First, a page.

• Status information sometimes just a summary of
    current AP configuration
  • No useful monitoring information
  • Many enterprise-level APs provide utilities that
    offer three types of information
  • Event logs
  • Statistics on wireless transmissions
  • Information regarding connection to wired
    Ethernet network

55
WLAN Monitoring Tools
Figure 10-5 Access point event log
56
WLAN Monitoring Tools
Figure 10-6 Access point wireless transmissions
57
Standard Network Monitoring Tools
  • Drawbacks to relying solely on info from AP and
    wireless devices
  • Lack of Retention of data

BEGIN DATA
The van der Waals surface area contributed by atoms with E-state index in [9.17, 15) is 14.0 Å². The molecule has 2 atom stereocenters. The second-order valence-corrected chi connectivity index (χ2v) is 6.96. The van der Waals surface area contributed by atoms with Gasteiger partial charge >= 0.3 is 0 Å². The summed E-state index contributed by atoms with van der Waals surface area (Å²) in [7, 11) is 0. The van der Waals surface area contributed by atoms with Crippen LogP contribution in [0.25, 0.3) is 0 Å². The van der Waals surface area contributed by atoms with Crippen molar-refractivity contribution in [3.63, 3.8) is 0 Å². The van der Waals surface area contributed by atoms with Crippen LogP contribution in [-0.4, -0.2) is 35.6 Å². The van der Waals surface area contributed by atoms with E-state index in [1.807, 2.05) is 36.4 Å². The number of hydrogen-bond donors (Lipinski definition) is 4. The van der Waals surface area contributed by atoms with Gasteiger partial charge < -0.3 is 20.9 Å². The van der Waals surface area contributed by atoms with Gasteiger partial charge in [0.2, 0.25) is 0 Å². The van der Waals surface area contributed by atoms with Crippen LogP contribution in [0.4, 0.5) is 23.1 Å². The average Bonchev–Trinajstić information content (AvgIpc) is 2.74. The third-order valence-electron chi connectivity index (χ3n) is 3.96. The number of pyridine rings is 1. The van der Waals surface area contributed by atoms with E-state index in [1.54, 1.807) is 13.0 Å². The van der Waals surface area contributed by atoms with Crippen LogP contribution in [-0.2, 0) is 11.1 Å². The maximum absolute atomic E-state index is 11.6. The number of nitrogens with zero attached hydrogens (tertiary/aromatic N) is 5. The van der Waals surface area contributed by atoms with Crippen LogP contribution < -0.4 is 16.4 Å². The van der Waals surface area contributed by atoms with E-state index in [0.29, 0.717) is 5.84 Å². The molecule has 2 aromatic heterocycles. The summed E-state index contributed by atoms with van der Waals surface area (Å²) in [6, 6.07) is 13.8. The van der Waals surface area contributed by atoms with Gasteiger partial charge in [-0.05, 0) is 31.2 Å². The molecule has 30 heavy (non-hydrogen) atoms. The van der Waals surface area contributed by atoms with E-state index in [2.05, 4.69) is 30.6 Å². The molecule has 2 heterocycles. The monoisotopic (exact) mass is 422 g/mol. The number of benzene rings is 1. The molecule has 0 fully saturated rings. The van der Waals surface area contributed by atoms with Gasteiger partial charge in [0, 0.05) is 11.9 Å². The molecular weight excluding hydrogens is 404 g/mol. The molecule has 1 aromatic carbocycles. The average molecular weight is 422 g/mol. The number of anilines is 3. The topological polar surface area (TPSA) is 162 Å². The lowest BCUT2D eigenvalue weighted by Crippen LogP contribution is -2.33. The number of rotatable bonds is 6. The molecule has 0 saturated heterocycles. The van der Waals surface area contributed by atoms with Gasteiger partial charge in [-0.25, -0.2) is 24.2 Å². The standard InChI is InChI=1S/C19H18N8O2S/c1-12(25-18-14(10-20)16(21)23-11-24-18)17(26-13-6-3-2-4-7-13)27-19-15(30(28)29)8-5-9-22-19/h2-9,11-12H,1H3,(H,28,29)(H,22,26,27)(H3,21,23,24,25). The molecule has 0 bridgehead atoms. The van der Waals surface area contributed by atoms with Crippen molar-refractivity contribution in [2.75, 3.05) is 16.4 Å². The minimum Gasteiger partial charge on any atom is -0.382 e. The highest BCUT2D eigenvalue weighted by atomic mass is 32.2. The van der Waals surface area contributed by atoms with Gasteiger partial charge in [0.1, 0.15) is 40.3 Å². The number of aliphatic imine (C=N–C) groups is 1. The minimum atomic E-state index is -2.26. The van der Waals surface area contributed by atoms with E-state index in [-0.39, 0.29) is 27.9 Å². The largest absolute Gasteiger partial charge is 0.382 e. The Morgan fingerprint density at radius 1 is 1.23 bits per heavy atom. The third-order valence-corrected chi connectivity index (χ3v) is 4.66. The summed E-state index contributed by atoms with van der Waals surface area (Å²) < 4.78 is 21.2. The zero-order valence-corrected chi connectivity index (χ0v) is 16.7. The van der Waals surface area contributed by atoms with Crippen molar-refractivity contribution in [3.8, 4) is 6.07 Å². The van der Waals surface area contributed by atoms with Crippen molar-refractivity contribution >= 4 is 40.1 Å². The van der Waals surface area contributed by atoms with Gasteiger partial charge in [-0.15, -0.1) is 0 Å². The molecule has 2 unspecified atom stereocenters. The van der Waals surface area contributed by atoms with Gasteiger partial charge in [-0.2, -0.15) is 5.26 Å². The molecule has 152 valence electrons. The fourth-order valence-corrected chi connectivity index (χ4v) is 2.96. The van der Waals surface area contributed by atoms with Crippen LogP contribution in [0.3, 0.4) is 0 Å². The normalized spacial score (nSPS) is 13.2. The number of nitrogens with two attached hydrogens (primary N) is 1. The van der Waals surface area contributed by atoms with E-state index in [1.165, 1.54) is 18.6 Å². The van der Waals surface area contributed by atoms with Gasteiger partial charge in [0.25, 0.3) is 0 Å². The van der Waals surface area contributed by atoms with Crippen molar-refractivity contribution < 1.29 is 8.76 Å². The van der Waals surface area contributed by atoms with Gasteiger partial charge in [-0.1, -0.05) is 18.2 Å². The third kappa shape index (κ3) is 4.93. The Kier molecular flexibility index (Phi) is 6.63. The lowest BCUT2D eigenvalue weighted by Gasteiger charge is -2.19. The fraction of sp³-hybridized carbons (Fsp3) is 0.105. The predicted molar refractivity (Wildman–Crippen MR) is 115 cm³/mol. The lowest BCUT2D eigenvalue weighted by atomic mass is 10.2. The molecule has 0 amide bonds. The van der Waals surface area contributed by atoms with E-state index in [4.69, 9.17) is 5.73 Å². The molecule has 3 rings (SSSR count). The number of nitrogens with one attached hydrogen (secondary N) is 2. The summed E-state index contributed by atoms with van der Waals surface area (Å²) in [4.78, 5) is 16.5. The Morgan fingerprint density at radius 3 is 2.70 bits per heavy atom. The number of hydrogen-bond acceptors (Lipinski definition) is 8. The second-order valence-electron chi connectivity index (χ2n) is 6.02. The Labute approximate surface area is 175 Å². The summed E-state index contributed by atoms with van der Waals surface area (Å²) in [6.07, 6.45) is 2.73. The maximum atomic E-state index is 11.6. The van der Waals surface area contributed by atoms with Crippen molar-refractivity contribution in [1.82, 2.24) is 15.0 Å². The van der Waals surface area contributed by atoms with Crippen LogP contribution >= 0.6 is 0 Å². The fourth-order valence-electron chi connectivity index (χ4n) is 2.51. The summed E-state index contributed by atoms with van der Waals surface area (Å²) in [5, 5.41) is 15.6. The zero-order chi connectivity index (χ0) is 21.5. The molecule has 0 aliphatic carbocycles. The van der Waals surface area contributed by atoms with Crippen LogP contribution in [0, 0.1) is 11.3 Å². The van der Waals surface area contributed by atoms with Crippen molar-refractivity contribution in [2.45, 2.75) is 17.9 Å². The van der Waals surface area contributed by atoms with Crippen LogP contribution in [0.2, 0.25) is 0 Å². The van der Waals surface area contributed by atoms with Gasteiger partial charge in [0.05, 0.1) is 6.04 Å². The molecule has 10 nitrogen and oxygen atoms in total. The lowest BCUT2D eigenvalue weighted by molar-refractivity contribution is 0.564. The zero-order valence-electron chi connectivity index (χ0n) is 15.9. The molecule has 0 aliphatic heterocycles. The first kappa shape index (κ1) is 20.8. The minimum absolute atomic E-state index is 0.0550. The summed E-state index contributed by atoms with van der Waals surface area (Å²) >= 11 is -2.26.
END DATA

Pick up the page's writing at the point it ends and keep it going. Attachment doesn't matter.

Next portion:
• Laborious and time-intensive data collection
  • Data generally not collected in time manner
  • Standard network monitoring tools
  • Used on wired networks
  • Proven to be reliable
  • Simple Network Management Protocol (SNMP)
  • Remote Monitoring (RMON)

58
Simple Network Management Protocol (SNMP)
  • Protocol allowing computers and network equipment
    to gather data about network performance
  • Part of TCP/IP protocol suite
  • Software agent loaded onto each network device
    that will be managed using SNMP
  • Monitors network traffic and stores info in
    management information base (MIB)
  • SNMP management station Computer with the SNMP
    management software

59
Simple Network Management Protocol (continued)
Figure 10-8 Simple Network Management Protocol
(SNMP)
60
Simple Network Management Protocol (continued)
  • SNMP management station communicates with
    software agents on network devices
  • Collects data stored in MIBs
  • Combines and produces statistics about network